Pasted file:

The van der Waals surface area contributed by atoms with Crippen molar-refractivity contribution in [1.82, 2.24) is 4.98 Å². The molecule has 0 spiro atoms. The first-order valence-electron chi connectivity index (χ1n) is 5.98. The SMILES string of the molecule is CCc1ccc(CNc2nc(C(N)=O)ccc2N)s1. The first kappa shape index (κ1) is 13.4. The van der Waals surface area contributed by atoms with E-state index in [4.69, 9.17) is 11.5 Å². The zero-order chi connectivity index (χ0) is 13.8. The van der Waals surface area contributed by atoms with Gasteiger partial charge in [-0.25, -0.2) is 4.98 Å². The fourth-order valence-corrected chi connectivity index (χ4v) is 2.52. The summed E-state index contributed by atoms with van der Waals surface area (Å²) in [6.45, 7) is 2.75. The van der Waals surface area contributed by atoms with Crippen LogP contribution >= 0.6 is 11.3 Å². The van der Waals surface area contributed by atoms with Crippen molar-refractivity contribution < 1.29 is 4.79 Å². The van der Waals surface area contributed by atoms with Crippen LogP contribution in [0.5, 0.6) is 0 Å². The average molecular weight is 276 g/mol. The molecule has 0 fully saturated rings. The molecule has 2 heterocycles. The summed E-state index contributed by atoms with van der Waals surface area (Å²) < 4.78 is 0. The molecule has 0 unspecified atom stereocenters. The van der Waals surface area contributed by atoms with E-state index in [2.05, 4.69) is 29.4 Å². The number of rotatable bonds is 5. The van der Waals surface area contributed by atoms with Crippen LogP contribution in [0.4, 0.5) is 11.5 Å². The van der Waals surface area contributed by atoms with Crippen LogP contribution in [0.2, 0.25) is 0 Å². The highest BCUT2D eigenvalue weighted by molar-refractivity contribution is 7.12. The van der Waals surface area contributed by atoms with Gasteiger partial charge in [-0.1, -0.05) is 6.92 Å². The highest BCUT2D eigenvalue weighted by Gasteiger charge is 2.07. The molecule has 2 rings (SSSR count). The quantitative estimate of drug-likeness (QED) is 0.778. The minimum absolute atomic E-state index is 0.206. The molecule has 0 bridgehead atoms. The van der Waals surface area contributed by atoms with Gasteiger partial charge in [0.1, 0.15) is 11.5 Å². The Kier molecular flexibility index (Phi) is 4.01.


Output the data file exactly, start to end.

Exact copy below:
The van der Waals surface area contributed by atoms with Crippen molar-refractivity contribution in [1.82, 2.24) is 4.98 Å². The molecule has 0 spiro atoms. The first-order valence-electron chi connectivity index (χ1n) is 5.98. The SMILES string of the molecule is CCc1ccc(CNc2nc(C(N)=O)ccc2N)s1. The first kappa shape index (κ1) is 13.4. The van der Waals surface area contributed by atoms with E-state index in [4.69, 9.17) is 11.5 Å². The zero-order chi connectivity index (χ0) is 13.8. The van der Waals surface area contributed by atoms with Gasteiger partial charge in [-0.25, -0.2) is 4.98 Å². The fourth-order valence-corrected chi connectivity index (χ4v) is 2.52. The summed E-state index contributed by atoms with van der Waals surface area (Å²) in [6.45, 7) is 2.75. The van der Waals surface area contributed by atoms with Crippen LogP contribution >= 0.6 is 11.3 Å². The van der Waals surface area contributed by atoms with Crippen molar-refractivity contribution < 1.29 is 4.79 Å². The van der Waals surface area contributed by atoms with Crippen LogP contribution in [0.5, 0.6) is 0 Å². The average molecular weight is 276 g/mol. The molecule has 0 fully saturated rings. The molecule has 2 heterocycles. The summed E-state index contributed by atoms with van der Waals surface area (Å²) < 4.78 is 0. The molecule has 0 unspecified atom stereocenters. The van der Waals surface area contributed by atoms with E-state index in [2.05, 4.69) is 29.4 Å². The number of rotatable bonds is 5. The van der Waals surface area contributed by atoms with Crippen LogP contribution in [0.4, 0.5) is 11.5 Å². The van der Waals surface area contributed by atoms with Crippen LogP contribution in [0.2, 0.25) is 0 Å². The highest BCUT2D eigenvalue weighted by molar-refractivity contribution is 7.12. The van der Waals surface area contributed by atoms with Gasteiger partial charge in [-0.1, -0.05) is 6.92 Å². The highest BCUT2D eigenvalue weighted by Gasteiger charge is 2.07. The molecule has 2 rings (SSSR count). The quantitative estimate of drug-likeness (QED) is 0.778. The minimum absolute atomic E-state index is 0.206. The molecule has 0 bridgehead atoms. The van der Waals surface area contributed by atoms with Gasteiger partial charge in [0.1, 0.15) is 11.5 Å². The Kier molecular flexibility index (Phi) is 4.01.